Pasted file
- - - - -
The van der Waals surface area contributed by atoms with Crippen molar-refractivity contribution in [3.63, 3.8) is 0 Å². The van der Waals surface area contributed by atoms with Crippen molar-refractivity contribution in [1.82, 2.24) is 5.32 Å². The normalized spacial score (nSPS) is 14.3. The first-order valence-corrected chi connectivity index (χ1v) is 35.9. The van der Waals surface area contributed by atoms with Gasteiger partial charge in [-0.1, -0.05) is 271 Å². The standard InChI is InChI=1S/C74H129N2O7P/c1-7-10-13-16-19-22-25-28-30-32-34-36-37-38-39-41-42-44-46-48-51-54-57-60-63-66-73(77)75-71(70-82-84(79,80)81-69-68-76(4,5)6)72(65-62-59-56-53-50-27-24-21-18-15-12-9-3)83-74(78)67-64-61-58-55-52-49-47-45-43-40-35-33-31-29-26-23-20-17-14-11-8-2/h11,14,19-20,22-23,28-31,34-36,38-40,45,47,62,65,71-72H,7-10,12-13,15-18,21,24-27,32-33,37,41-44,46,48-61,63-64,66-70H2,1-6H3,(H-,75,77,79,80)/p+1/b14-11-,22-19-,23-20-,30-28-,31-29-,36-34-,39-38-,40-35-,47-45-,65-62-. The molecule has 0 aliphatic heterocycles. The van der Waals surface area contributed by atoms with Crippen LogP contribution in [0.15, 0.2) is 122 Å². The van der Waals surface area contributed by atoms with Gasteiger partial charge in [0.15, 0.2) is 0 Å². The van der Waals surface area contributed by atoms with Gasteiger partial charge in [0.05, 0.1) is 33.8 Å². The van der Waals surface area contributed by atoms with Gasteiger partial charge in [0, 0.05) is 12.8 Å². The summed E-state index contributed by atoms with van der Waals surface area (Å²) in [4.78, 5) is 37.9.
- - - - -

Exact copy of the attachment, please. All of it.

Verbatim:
The van der Waals surface area contributed by atoms with Crippen molar-refractivity contribution in [3.63, 3.8) is 0 Å². The van der Waals surface area contributed by atoms with Crippen molar-refractivity contribution in [1.82, 2.24) is 5.32 Å². The normalized spacial score (nSPS) is 14.3. The first-order valence-corrected chi connectivity index (χ1v) is 35.9. The van der Waals surface area contributed by atoms with Gasteiger partial charge in [-0.1, -0.05) is 271 Å². The standard InChI is InChI=1S/C74H129N2O7P/c1-7-10-13-16-19-22-25-28-30-32-34-36-37-38-39-41-42-44-46-48-51-54-57-60-63-66-73(77)75-71(70-82-84(79,80)81-69-68-76(4,5)6)72(65-62-59-56-53-50-27-24-21-18-15-12-9-3)83-74(78)67-64-61-58-55-52-49-47-45-43-40-35-33-31-29-26-23-20-17-14-11-8-2/h11,14,19-20,22-23,28-31,34-36,38-40,45,47,62,65,71-72H,7-10,12-13,15-18,21,24-27,32-33,37,41-44,46,48-61,63-64,66-70H2,1-6H3,(H-,75,77,79,80)/p+1/b14-11-,22-19-,23-20-,30-28-,31-29-,36-34-,39-38-,40-35-,47-45-,65-62-. The molecule has 0 aliphatic heterocycles. The van der Waals surface area contributed by atoms with Crippen LogP contribution in [0.15, 0.2) is 122 Å². The van der Waals surface area contributed by atoms with Gasteiger partial charge in [0.15, 0.2) is 0 Å². The van der Waals surface area contributed by atoms with Gasteiger partial charge in [0.05, 0.1) is 33.8 Å². The van der Waals surface area contributed by atoms with Gasteiger partial charge in [0, 0.05) is 12.8 Å². The summed E-state index contributed by atoms with van der Waals surface area (Å²) in [4.78, 5) is 37.9.